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Tuesday, June 10, 2014

Without God, How Can One Explain the Origin of Life?


A couple of weeks ago, I gave a talk on the origin of life and how it is providing incredibly serious problems for naturalists who seek to eliminate God from the scene. Modern biology has discovered quite a bit about the cell and its complexity, but in so discovering, they have also created quite a conundrum for themselves. How do you get any kind of life, with its requisite DNA code that carries the instructions for how things work operating together with the proteins that carry out the work? David Berlinski, who classifies himself as an agnostic, puts the problem in clear terms. He first identifies the different functions that go into creating proteins in the cell.1:
Replication duplicates the genetic message in DNA.
Transcription copies the genetic message from DNA to RNA.
Translation conveys the genetic message from RNA to the amino acids—whereupon in a fourth and final step, the amino acids are assembled into proteins.
None of the above is controversial. Biologists know that proteins are the things that do all the work of life. The description of DNA to RNA to amino acids to proteins is simple and directional. But Berlinski then notes that when we are talking about the origin of life, the description is reversed. In order to get a replication process, one must have proteins already. In fact, the famous Miller-Urey experiment sought to show that amino acids, not DNA chains, could be produced using natural processes. They were assuming that with amino acids, one can begin the replication process. Berlinski then makes an astute observation:
If nucleic acids are the cell's administrators, the proteins are its chemical executives: both the staff and stuff of life. The molecular arrow goes one way with respect to information, but it goes the other way with respect to chemistry.

Replication, transcription, and translation represent the grand unfolding of the central dogma as it proceeds in one direction. The chemical activities initiated by the enzymes represent the grand unfolding of the central dogma as it goes in the other. Within the cell, the two halves of the central dogma combine to reveal a system of coded chemistry, an exquisitely intricate but remarkably coherent temporal tableau suggesting a great army in action.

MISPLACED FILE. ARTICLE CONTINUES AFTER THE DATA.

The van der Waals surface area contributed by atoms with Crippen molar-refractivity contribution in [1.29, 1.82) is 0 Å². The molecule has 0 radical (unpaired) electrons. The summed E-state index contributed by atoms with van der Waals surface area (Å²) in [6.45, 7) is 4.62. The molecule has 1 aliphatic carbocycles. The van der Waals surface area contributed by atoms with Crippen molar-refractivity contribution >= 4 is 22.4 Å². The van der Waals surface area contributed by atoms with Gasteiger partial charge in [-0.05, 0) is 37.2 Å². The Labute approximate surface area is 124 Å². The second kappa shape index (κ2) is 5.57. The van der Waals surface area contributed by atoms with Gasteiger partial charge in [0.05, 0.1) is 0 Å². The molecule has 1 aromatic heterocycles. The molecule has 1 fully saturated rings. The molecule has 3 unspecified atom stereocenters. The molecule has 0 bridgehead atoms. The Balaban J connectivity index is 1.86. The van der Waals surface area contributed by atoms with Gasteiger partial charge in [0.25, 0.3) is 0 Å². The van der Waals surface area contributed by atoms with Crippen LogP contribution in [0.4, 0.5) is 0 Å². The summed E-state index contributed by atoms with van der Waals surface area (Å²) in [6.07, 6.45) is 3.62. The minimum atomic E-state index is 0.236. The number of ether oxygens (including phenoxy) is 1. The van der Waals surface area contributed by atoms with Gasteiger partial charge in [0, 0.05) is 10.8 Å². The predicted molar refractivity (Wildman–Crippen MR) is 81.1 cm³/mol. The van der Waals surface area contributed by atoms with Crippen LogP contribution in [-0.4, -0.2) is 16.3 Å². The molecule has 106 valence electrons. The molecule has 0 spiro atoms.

From these considerations a familiar figure now emerges: the figure of a chicken and its egg. Replication, transcription, and translation are all under the control of various enzymes, but enzymes are proteins, and these particular proteins are specified by the cell s nucleic acids, DNA requires the enzymes in order to undertake the work of replication, transcription, and translation and the enzymes require DNA in order to initiate it. The nucleic acids and the proteins are thus profoundly coordinated, each depending upon the other. Without amino-acyl-tRNA synthetase, there is no translation from RNA; but without DNA, there is no amino-acyl-tRNA synthetase.

On the level of intuition and experience, these facts suggest nothing more mysterious than the longstanding truism that life comes only from life. Omnia viva ex vivo, as Latin writers said. It is only when they are embedded in various theories about the origins of life that the facts engender a paradox, or at least a question: in the receding molecular spiral, which came first—the chicken in the form of DNA, or its egg in the form of various proteins? And if neither came first, how could life have begun?2 (Emphases in the original.)

References

1. Berlinski, David. “on the Origin of Life.” The Nature of Nature: Examining the Role of Naturalism in Science. Bruce L. Gordon and William A. Dembski, Eds. (Wilmington DE: ISI Books, 2012). 280.
2. Ibid. 281.

8 comments:

  1. In science (unlike in religion) it's perfectly OK to say "I don't know." We don't have a scientific explanation for the origin of life. On the other hand, it's not at all clear how God might have created life either. Did God just say the word and it happened? How does that explain anything?

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  2. John unlike with science where its one giant question mark belief in a divine creation gives a plausible explanation to an event. Its fine with religion to also say" I dont know" but in regard to details. Unlike science we possess the theory that encompasses the detail but science fails to even offer an alternative theory let alone detail. Sadly a theory such as this will never be accepted or considered by scientists as theory due to the bias against Christian teachings when perhaps the answer has been there all along

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  3. John unlike with science where its one giant question mark belief in a divine creation gives a plausible explanation to an event. Its fine with religion to also say" I dont know" but in regard to details. Unlike science we possess the theory that encompasses the detail but science fails to even offer an alternative theory let alone detail. Sadly a theory such as this will never be accepted or considered by scientists as theory due to the bias against Christian teachings when perhaps the answer has been there all along